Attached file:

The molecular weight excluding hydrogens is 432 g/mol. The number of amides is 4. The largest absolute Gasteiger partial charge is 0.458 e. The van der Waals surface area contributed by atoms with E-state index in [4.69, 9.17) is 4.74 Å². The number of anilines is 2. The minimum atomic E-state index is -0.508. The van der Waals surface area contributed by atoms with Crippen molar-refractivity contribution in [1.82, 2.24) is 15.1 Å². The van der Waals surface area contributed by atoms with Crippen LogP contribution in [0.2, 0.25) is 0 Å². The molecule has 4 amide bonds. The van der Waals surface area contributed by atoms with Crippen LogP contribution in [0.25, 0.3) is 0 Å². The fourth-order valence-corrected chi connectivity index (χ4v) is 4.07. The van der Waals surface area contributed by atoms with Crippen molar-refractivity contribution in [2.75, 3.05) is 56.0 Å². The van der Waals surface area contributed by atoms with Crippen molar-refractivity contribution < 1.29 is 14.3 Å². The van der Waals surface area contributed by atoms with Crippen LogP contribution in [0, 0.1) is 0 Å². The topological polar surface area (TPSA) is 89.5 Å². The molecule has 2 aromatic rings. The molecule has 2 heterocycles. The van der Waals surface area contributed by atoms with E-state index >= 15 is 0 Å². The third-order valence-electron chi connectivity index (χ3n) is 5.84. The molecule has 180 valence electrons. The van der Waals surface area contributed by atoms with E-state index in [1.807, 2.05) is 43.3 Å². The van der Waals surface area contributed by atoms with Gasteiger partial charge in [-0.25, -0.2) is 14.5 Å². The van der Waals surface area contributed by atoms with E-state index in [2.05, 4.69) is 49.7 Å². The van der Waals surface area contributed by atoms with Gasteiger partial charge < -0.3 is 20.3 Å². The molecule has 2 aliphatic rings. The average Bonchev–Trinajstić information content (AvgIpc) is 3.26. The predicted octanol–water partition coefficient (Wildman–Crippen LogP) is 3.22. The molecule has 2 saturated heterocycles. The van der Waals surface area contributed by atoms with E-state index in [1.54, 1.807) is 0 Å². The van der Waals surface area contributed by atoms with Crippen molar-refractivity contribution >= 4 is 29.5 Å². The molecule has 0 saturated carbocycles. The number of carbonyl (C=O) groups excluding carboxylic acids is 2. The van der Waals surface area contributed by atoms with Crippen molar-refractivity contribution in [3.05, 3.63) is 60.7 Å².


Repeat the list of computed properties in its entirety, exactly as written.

The molecular weight excluding hydrogens is 432 g/mol. The number of amides is 4. The largest absolute Gasteiger partial charge is 0.458 e. The van der Waals surface area contributed by atoms with E-state index in [4.69, 9.17) is 4.74 Å². The number of anilines is 2. The minimum atomic E-state index is -0.508. The van der Waals surface area contributed by atoms with Crippen molar-refractivity contribution in [1.82, 2.24) is 15.1 Å². The van der Waals surface area contributed by atoms with Crippen LogP contribution in [0.2, 0.25) is 0 Å². The molecule has 4 amide bonds. The van der Waals surface area contributed by atoms with Crippen LogP contribution in [0.25, 0.3) is 0 Å². The fourth-order valence-corrected chi connectivity index (χ4v) is 4.07. The van der Waals surface area contributed by atoms with Crippen molar-refractivity contribution in [2.75, 3.05) is 56.0 Å². The van der Waals surface area contributed by atoms with Crippen molar-refractivity contribution < 1.29 is 14.3 Å². The van der Waals surface area contributed by atoms with Crippen LogP contribution in [0, 0.1) is 0 Å². The topological polar surface area (TPSA) is 89.5 Å². The molecule has 2 aromatic rings. The molecule has 2 heterocycles. The van der Waals surface area contributed by atoms with E-state index >= 15 is 0 Å². The third-order valence-electron chi connectivity index (χ3n) is 5.84. The molecule has 180 valence electrons. The van der Waals surface area contributed by atoms with E-state index in [1.807, 2.05) is 43.3 Å². The van der Waals surface area contributed by atoms with Gasteiger partial charge in [-0.25, -0.2) is 14.5 Å². The van der Waals surface area contributed by atoms with E-state index in [2.05, 4.69) is 49.7 Å². The van der Waals surface area contributed by atoms with Gasteiger partial charge < -0.3 is 20.3 Å². The molecule has 2 aliphatic rings. The average Bonchev–Trinajstić information content (AvgIpc) is 3.26. The predicted octanol–water partition coefficient (Wildman–Crippen LogP) is 3.22. The molecule has 2 saturated heterocycles. The van der Waals surface area contributed by atoms with E-state index in [1.54, 1.807) is 0 Å². The van der Waals surface area contributed by atoms with Crippen molar-refractivity contribution >= 4 is 29.5 Å². The molecule has 0 saturated carbocycles. The number of carbonyl (C=O) groups excluding carboxylic acids is 2. The van der Waals surface area contributed by atoms with Crippen molar-refractivity contribution in [3.05, 3.63) is 60.7 Å².